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  • Ed Dozier

Nikon D500 Un-cropped versus D850 Cropped Shot Comparison

There’s been a lot of talk about using crop sensor cameras for subjects that need that “effective focal length” increase, for distant subjects like birds. For example, a 600mm lens has an effective focal length of (600 X 1.5) or 900mm. This may be close to the truth if both the full-frame and the crop sensors have the same overall resolution, but what about an FX camera that has more resolution than the DX camera, like the D850 versus the D500? Does the Nikon D500 beat the D850 if you crop the D850 picture down to the same field of view as the D500?

I decided to find out for myself just how good the D850 sensor is, and see if it can match the D500, even if you crop the D850 shots down to the same view you get with the D500. I know that the D500 can shoot faster and has a bigger frame buffer, but the D850 is no slouch, either. Both cameras are just as sensitive to light and can focus at the same speed, too. I’m not here to talk about the merits of one camera over the other; I’m only interested in knowing if I lose any quality using the D850 and crop the shots, when compared to un-cropped D500 shots.

If you like wide-angle shooting, there is of course no substitute for a full-frame camera. There are multiple “full-frame advantage” topics I could talk about, but I want to focus strictly on cropping here.

To get some answers, I set up a resolution target and then shot it from the exact same position and with the same lens; I just swapped camera bodies. After running it through my image analysis software, I took a look at the shots up close.

The shootout: D850 versus D500

I used my Sigma 70-200mm f/2.8 lens at 70mm and f/2.8 for these tests. I shot in raw format, and I didn’t post-process the shots in any way before analyzing them in my image analysis software.

I wanted to mention that I shot the chart with an exposure compensation of +0.7 stops with both cameras. The D500 meter consistently ended up with slightly darker images than the D850, but the image analysis software measurements are unaffected by that small difference.

The shot above is the MTF50 2-dimensional resolution plot from the D500. The measurements are in units of line pairs per millimeter (lp/mm). The 20.9 megapixel D500 sensor pixels are 4.22 microns, compared to the 45.7 megapixel D850, with pixels of 4.35 microns. The resolution chart is filling the frame left-to-right, and some of the chart goes outside of the frame top-to-bottom.

The shot above is the D850 using the same lens at the same distance. The plot looks a little funny, because the resolution chart no longer fills the frame. The actual resolution measurements of the little trapezoids in the target chart are unaffected by the framing difference, however. There are essentially the same number of sensor pixels on each little target trapezoid for each camera.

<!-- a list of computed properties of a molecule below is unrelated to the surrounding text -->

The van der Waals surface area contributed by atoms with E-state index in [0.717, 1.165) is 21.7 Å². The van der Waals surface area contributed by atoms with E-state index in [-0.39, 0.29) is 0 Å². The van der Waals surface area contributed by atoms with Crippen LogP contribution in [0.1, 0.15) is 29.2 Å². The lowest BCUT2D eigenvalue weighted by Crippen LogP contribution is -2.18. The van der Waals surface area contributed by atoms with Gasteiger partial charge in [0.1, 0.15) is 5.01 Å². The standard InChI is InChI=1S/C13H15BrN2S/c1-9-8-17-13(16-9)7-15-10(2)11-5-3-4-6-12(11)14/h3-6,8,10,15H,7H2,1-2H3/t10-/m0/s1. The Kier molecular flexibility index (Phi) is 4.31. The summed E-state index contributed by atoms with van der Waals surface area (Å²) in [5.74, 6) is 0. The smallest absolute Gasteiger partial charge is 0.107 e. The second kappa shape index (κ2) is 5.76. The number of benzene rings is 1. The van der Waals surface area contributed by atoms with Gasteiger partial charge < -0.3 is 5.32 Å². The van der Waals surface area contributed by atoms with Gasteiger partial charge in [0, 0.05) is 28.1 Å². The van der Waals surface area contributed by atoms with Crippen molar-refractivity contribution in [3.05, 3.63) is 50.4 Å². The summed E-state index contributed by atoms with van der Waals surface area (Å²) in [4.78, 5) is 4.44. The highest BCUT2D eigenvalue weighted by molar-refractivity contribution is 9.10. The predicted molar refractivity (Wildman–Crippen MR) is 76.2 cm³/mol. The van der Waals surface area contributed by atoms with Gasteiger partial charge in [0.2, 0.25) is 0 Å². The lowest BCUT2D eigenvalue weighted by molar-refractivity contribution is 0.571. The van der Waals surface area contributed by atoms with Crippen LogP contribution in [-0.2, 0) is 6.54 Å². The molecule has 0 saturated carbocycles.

The resolution results between the D500 and D850 look quite close. Given the different pixel dimensions between the cameras, the D500 is expected to have slightly higher MTF50 lp/mm resolution numbers than the D850, if the little target trapezoids have the same “cycles per pixel” resolution. The resolution results are remarkably similar, here, and the D500 numbers are a tiny bit higher, but generally within experimental error.

D500 target center

The D500 edge measurements of the little trapezoids are in the range of 0.27 c/p to 0.32 c/p. For this sensor, a measurement of 0.31 c/p is equivalent to an MTF50 of 73.3 lp/mm.

The peak value of 0.32 equates to an MTF50 of 75.7 lp/mm, which matches the maximum value shown in the D500 MTF50 chart above.

D850 target center

The D850 edge measurements of the little target trapezoids are in the range of 0.28 c/p to 0.31 c/p. For this D850 sensor, a measurement of 0.31 c/p is equivalent to an MTF50 of 71.6 lp/mm.

At least in the lens center, then, there’s essentially no difference between the cameras.

Next, let’s take a look at the sensor right edge.

D500 right edge

D850 right edge

Comparing the cameras on the right edge, the D500 fared a little bit better on most of the target edges, but the measurements aren’t hugely different.

D500 top edge

D850 top edge

The readings between the D500 and D850 on the top of the frame are also comparable, but here I’d give the ‘edge’ to the D850 results. Without the little blue measurement values to guide me, I would have a hard time telling which shot was from which camera.


If I were to take a bunch of shots with both cameras and crop the D850 shots to match the D500 and then hand them to somebody to choose which was which, I’ll bet they couldn’t tell. The bottom line is that cropping the D850 shots gets me the same quality as the D500; there is no DX “effective focal length” advantage to be seen here.

I have always been on a big guilt trip when I crop a shot; this is definitely going to make me feel better about myself in that regard. At least with the D850.

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